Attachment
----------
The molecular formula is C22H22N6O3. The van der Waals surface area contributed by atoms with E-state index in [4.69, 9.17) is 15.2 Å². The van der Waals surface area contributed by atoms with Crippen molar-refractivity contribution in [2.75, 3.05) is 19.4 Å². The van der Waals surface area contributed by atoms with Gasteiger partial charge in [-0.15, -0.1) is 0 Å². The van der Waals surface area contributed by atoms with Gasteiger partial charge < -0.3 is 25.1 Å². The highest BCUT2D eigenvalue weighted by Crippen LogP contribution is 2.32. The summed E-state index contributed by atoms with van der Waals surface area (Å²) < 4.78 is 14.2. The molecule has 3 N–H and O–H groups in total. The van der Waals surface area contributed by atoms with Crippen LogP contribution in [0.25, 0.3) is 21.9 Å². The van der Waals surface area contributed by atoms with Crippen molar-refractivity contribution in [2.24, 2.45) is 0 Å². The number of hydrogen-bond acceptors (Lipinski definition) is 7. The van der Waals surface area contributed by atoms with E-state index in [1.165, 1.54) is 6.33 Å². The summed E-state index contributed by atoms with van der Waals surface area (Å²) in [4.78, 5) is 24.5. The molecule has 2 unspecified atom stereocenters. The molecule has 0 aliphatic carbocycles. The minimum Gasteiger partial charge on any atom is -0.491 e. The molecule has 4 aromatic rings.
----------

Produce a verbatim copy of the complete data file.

The molecular formula is C22H22N6O3. The van der Waals surface area contributed by atoms with E-state index in [4.69, 9.17) is 15.2 Å². The van der Waals surface area contributed by atoms with Crippen molar-refractivity contribution in [2.75, 3.05) is 19.4 Å². The van der Waals surface area contributed by atoms with Gasteiger partial charge in [-0.15, -0.1) is 0 Å². The van der Waals surface area contributed by atoms with Gasteiger partial charge < -0.3 is 25.1 Å². The highest BCUT2D eigenvalue weighted by Crippen LogP contribution is 2.32. The summed E-state index contributed by atoms with van der Waals surface area (Å²) < 4.78 is 14.2. The molecule has 3 N–H and O–H groups in total. The van der Waals surface area contributed by atoms with Crippen LogP contribution in [0.25, 0.3) is 21.9 Å². The van der Waals surface area contributed by atoms with Crippen molar-refractivity contribution in [2.24, 2.45) is 0 Å². The number of hydrogen-bond acceptors (Lipinski definition) is 7. The van der Waals surface area contributed by atoms with E-state index in [1.165, 1.54) is 6.33 Å². The summed E-state index contributed by atoms with van der Waals surface area (Å²) in [4.78, 5) is 24.5. The molecule has 2 unspecified atom stereocenters. The molecule has 0 aliphatic carbocycles. The minimum Gasteiger partial charge on any atom is -0.491 e. The molecule has 4 aromatic rings.